Policy, Sect. C(I), p. 9; 7A Benedict on Admiralty § 2.01 at 2-3 (Rel.28-7/82) (emphasis added). The time charter, however, requires modification of the standard coverage clause -- it requires the deletion of the phrase "as owner of the vessel named herein." Seacor's policy accommodates the change, stating:

 

The so-called Other than Owner, as Owner and/or Other Insurance clauses contained in this Policy shall be deemed deleted as may be required by contract.

 

Notwithstanding the above, if claim is made by anyone other than the owner and/or operator of the vessel(s) insured hereunder, such person or entity shall not be entitled to a broader scope of coverage than would the owner and/or operator had claim been made by the owners and/or operator as an Assured hereunder.

 Policy, Sect. 12, p. 41. Anglo-American has moved for summary judgment, alleging that the policy it issued Seacor does not provide coverage to Chevron.

 DISCUSSION

 Summary judgment is appropriate where "there is no genuine issue as to any material fact and . . . the moving party is entitled to judgment as a matter of law." FRCP 56(c). The facts are not in dispute with regard to this motion. Instead, the court must interpret the provisions of the Anglo-American policy.

 Chevron alleges that based on the deletion of the "as owner" language, the policy extends coverage to it in its capacity as a platform owner. *fn2" Before delving into the terms of the policy and the applicable caselaw, the court must first take note of the effect of Chevron's argument. Seacor maintained P&I insurance naming Chevron as an additional assured based on Chevron's time charter of Seacor's vessel. It is axiomatic that P&I coverage is vessel-related. *fn3" Based on the plaintiff's complaint, the court has already ruled that any liability Chevron may face arises from the operation of the crane on its platform, not from the operation of the Seacor vessel. Chevron's argument would transform a policy procured to cover the use of a time-chartered vessel into a liability policy for the alleged ruinous condition of one of its offshore platforms. Such coverage could not have been within the intent of the parties to the policy.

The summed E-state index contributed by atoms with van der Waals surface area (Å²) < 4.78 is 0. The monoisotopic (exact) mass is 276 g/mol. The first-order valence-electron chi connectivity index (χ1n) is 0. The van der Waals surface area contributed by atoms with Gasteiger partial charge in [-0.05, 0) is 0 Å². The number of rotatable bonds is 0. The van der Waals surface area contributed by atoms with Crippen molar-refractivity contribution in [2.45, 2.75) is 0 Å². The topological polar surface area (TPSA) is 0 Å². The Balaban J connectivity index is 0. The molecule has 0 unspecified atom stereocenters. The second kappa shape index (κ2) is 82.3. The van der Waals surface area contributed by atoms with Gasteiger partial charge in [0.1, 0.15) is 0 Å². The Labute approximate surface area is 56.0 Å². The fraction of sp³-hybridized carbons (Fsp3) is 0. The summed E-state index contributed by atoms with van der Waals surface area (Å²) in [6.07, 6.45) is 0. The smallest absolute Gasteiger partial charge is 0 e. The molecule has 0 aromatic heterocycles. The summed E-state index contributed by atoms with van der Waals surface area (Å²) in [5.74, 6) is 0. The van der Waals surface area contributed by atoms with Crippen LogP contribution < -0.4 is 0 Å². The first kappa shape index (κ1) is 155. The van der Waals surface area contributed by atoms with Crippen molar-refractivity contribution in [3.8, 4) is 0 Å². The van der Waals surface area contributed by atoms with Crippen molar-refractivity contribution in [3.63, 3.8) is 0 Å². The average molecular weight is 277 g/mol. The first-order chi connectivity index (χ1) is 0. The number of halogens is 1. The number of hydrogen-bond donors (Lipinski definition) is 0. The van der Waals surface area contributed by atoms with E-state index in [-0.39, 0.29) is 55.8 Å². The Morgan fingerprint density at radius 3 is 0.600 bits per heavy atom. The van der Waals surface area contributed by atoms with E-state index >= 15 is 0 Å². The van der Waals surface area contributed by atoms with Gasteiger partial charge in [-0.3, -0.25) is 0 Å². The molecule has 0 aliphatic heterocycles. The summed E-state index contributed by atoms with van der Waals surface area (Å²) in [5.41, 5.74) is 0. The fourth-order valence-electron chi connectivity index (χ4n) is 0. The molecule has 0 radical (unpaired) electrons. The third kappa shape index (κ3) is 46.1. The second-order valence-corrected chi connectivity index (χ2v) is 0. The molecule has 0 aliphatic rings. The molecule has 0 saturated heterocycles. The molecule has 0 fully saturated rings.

With regard to the terms of the policy, the dispositive issue is the meaning of the phrase "as owner of the vessel" and the significance of its deletion. At first blush, the phrase as used in the SP-23 form would seem to refer to the legal control an assured exercised over a vessel. For instance, when deciding whether a time charterer qualified as the owner of a vessel for the purposes of P&I coverage, some courts have looked to the statutory definition of a vessel owner in the Longshore and Harbor Workers Compensation Act. Helaire v. Mobil Oil Co., 709 F.2d 1031, 1041 (5th Cir. 1983) ("It is undisputed that Mobil, as time charterer of the vessel, would normally be covered under the broad definition of 'vessel owner' under 33 U.S.C. § 902(21)."); accord Randall v. Chevron U.S.A., Inc., 788 F. Supp. 1398, 1405 (E.D. La. 1992), rev'd. in part, 13 F.3d 888 (5th Cir. 1994). More recently, however, the Fifth Circuit has opted for the fact-based inquiry first enunciated in Lanasse, supra. Randall v. Chevron U.S.A., Inc., 13 F.3d 888 (5th Cir. 1994), modified on other grounds, 22 F.3d 568 (5th Cir. 1994), cert. denied, 115 S. Ct. 498 (1994). Under Randall, if the assured's liability arises from its conduct as time charterer of a vessel, it will be considered an owner of the vessel for purposes of P&I insurance. In other words, a "causal operational relation" between a time charterer's negligent operation of a vessel and a plaintiff's injury must exist in order to trigger coverage under a P&I policy: "When the time charterer exercises the right [to direct a vessel's movements] negligently, it has committed negligence 'as owner' of the vessel within the meaning of that phrase in a marine insurance policy." 13 F.3d at 906-09. Under the policy at issue in Randall, Chevron would not qualify as an owner for purposes of P&I coverage because any potential liability arises from platform, not vessel operations. Lanasse, 450 F.2d at 584 ("It was Chevron's actions as a platform operator or as a crane operator that caused the harm, and that does not make it a liability of a shipowner.")